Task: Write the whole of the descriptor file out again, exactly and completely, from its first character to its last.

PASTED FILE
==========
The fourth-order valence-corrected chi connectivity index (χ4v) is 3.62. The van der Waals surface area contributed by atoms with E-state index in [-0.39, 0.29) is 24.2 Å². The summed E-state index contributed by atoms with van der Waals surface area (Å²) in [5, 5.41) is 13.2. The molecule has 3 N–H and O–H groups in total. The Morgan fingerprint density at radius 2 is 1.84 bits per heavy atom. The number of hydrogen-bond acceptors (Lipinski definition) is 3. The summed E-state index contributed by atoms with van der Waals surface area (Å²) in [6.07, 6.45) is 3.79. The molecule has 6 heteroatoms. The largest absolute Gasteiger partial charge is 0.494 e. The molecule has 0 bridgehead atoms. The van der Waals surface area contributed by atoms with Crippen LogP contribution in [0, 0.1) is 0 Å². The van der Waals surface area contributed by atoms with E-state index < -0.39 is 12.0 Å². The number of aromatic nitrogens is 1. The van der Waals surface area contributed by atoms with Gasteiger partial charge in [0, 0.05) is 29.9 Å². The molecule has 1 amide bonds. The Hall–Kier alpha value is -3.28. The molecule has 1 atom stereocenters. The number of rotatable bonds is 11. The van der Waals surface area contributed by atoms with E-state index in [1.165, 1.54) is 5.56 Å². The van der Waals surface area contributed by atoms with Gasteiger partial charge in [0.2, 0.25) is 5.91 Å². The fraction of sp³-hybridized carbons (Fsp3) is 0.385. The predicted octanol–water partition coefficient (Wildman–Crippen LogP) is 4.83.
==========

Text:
The fourth-order valence-corrected chi connectivity index (χ4v) is 3.62. The van der Waals surface area contributed by atoms with E-state index in [-0.39, 0.29) is 24.2 Å². The summed E-state index contributed by atoms with van der Waals surface area (Å²) in [5, 5.41) is 13.2. The molecule has 3 N–H and O–H groups in total. The Morgan fingerprint density at radius 2 is 1.84 bits per heavy atom. The number of hydrogen-bond acceptors (Lipinski definition) is 3. The summed E-state index contributed by atoms with van der Waals surface area (Å²) in [6.07, 6.45) is 3.79. The molecule has 6 heteroatoms. The largest absolute Gasteiger partial charge is 0.494 e. The molecule has 0 bridgehead atoms. The van der Waals surface area contributed by atoms with Crippen LogP contribution in [0, 0.1) is 0 Å². The van der Waals surface area contributed by atoms with E-state index < -0.39 is 12.0 Å². The number of aromatic nitrogens is 1. The van der Waals surface area contributed by atoms with Gasteiger partial charge in [0, 0.05) is 29.9 Å². The molecule has 1 amide bonds. The Hall–Kier alpha value is -3.28. The molecule has 1 atom stereocenters. The number of rotatable bonds is 11. The van der Waals surface area contributed by atoms with E-state index in [1.165, 1.54) is 5.56 Å². The van der Waals surface area contributed by atoms with Gasteiger partial charge in [0.2, 0.25) is 5.91 Å². The fraction of sp³-hybridized carbons (Fsp3) is 0.385. The predicted octanol–water partition coefficient (Wildman–Crippen LogP) is 4.83.